Carbon Agriculture: The New Trend.

Felipe Cortines

Felipe Cortines

Friday, January 19, 2024

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In recent months, there's a term that is increasingly talked about: Carbon Agriculture.

What is Carbon Agriculture? 

Carbon Agriculture is not about planting carbon seeds and growing them to later harvest carbon. Instead, it is the traditional agriculture where different management techniques are employed to increase the organic carbon content of the soil, aiming for its persistence. The focus is on keeping carbon in the soil, not harvesting it.

What are the techniques of Carbon Agriculture?

The techniques serve two fundamental purposes. First, increasing the content of plant material added to the soil, making it a part of the organic carbon of the soil. This can be achieved in two ways: leaving crop residues in the field instead of baling them, or planting cover crops that are not harvested but incorporated into the soil between two main crops.

Secondly, preventing the release of carbon from the soil in the form of CO2, which occurs through the oxidation of organic matter when tilling the land. This is done using no-till farming, where seeds are planted without tilling the soil directly onto the residues of the previous crop or with minimal tillage, reducing both the frequency and depth of cultivation.

These techniques are virtually the same as those used in conservation agriculture.

What are the benefits of Carbon Agriculture?

The primary benefit of Carbon Agriculture is soil improvement, the main asset for farmers. The increase in organic matter leads to improved soil structure, increased water retention capacity, enhanced fertility, and nutrient availability.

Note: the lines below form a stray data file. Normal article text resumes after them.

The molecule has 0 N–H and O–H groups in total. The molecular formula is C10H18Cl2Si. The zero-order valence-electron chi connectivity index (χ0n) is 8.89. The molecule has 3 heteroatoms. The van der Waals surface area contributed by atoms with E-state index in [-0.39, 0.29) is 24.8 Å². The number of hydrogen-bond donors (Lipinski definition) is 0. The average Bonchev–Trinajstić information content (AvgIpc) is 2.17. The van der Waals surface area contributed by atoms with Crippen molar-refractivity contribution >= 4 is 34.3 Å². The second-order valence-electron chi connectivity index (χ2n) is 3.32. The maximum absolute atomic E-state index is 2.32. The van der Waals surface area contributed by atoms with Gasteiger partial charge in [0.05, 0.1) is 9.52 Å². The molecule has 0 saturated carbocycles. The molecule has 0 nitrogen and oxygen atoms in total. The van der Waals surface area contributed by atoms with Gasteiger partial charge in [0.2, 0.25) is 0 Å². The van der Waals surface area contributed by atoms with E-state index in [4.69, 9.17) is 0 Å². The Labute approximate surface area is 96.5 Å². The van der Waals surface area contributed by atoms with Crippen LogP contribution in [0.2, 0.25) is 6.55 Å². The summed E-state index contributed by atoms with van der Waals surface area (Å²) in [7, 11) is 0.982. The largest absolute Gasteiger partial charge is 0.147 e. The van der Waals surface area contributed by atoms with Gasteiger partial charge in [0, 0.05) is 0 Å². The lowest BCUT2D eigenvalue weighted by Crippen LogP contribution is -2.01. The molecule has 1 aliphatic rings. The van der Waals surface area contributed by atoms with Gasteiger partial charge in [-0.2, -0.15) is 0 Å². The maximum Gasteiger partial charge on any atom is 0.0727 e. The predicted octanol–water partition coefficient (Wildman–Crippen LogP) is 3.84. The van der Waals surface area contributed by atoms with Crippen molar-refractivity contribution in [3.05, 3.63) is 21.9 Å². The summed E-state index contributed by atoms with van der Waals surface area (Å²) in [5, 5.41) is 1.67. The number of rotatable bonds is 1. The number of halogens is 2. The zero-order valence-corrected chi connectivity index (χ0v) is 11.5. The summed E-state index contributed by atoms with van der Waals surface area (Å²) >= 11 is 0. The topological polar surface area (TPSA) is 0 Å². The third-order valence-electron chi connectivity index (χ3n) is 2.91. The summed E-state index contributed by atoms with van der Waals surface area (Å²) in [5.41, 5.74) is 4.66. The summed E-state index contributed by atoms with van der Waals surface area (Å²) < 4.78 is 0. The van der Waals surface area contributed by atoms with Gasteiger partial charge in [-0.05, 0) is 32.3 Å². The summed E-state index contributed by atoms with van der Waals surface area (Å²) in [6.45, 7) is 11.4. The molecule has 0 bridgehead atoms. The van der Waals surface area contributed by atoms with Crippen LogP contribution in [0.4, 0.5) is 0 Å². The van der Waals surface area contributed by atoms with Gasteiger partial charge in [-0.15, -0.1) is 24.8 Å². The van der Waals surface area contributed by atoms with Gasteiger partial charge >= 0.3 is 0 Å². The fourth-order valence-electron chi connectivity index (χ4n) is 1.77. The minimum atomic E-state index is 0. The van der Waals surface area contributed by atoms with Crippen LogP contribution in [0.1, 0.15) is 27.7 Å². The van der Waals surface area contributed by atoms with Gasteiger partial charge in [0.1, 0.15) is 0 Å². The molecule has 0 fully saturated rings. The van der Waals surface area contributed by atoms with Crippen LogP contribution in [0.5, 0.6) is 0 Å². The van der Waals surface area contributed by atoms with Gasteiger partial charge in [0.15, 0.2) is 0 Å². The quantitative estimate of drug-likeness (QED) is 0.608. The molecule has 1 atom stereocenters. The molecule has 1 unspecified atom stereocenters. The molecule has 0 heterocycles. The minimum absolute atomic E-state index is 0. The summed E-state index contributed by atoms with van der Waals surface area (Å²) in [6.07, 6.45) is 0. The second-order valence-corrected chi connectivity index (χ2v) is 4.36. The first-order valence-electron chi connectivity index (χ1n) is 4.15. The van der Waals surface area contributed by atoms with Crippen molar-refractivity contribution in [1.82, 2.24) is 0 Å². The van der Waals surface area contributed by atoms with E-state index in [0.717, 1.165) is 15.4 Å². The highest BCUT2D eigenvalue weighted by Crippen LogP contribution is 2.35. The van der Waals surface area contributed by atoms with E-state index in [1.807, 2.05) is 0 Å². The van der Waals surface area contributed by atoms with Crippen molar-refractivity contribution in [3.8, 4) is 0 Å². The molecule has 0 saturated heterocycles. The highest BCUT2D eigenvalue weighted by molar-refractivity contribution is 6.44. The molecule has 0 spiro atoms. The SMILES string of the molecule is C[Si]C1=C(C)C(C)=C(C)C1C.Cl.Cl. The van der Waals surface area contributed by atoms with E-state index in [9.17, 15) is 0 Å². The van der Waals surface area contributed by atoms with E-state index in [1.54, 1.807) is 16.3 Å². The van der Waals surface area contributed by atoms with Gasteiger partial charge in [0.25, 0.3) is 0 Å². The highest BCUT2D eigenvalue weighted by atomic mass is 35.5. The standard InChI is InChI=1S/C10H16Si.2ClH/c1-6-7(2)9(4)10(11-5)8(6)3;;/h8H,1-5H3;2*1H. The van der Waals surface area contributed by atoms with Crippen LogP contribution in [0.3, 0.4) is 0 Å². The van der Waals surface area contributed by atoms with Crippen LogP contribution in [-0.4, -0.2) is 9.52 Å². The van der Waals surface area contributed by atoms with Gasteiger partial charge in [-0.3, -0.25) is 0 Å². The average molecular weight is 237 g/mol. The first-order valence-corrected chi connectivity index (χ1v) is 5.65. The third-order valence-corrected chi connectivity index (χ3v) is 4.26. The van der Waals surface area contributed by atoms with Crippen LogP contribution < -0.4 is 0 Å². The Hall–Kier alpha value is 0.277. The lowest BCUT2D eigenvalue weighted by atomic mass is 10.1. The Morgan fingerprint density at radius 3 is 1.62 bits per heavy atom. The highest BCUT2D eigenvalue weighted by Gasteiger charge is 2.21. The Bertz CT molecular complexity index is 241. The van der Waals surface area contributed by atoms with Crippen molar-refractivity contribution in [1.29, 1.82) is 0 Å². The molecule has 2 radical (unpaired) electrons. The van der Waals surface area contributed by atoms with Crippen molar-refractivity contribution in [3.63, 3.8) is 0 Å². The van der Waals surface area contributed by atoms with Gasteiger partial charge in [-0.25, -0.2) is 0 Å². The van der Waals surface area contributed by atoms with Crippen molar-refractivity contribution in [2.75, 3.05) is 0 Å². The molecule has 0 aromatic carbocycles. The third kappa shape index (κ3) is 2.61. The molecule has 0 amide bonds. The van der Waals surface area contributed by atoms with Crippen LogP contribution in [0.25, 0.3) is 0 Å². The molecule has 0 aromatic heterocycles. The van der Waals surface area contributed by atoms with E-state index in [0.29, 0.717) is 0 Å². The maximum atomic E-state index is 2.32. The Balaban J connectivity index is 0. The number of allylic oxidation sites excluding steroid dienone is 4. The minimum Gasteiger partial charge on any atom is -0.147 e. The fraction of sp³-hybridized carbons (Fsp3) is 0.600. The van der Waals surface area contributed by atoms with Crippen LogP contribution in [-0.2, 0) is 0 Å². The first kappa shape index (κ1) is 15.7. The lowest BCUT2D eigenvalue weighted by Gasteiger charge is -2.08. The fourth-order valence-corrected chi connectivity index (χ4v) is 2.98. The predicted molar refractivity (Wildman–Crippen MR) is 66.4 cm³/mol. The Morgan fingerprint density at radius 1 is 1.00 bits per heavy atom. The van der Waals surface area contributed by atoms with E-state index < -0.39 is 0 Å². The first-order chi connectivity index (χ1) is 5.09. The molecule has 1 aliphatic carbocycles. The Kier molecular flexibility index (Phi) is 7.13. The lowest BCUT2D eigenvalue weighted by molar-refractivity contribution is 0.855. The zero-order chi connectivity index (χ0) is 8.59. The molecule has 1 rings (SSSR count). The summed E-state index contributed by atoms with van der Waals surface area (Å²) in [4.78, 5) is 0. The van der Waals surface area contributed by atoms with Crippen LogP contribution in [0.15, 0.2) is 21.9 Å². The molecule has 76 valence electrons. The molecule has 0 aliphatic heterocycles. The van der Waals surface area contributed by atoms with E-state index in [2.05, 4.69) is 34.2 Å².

This helps reduce soil losses due to erosion, a significant issue for farmers as lost soil is not easily recovered, and the most fertile soil fraction is often lost.

Additionally, there is the opportunity to monetize this through carbon credits. These credits transform the increase in organic matter in the soil into CO2 equivalents, for which credits are awarded.

Is it more profitable to cultivate carbon than anything else?

No, carbon cannot compete with the profitability of any crop, and one cannot stop producing a crop to "cultivate" carbon. However, it can be an ideal monetary complement, tied to a significant source of agronomic benefits.

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Project is financed by the Republic of Estonia

The project was funded by the Entrepreneurs Support Program for Applied Research and Product Development (RUP).

Project name:

Software Technology and Applications Competence Centre (STACC)

Project is financed by the Republic of Estonia

The project was funded by the Entrepreneurs Support Program for Applied Research and Product Development (RUP).

Project name:

Software Technology and Applications Competence Centre (STACC)

Project is financed by the Republic of Estonia

The project was funded by the Entrepreneurs Support Program for Applied Research and Product Development (RUP).

Project name:

Software Technology and Applications Competence Centre (STACC)

Project is financed by the Republic of Estonia

The project was funded by the Entrepreneurs Support Program for Applied Research and Product Development (RUP).

Project name:

Software Technology and Applications Competence Centre (STACC)

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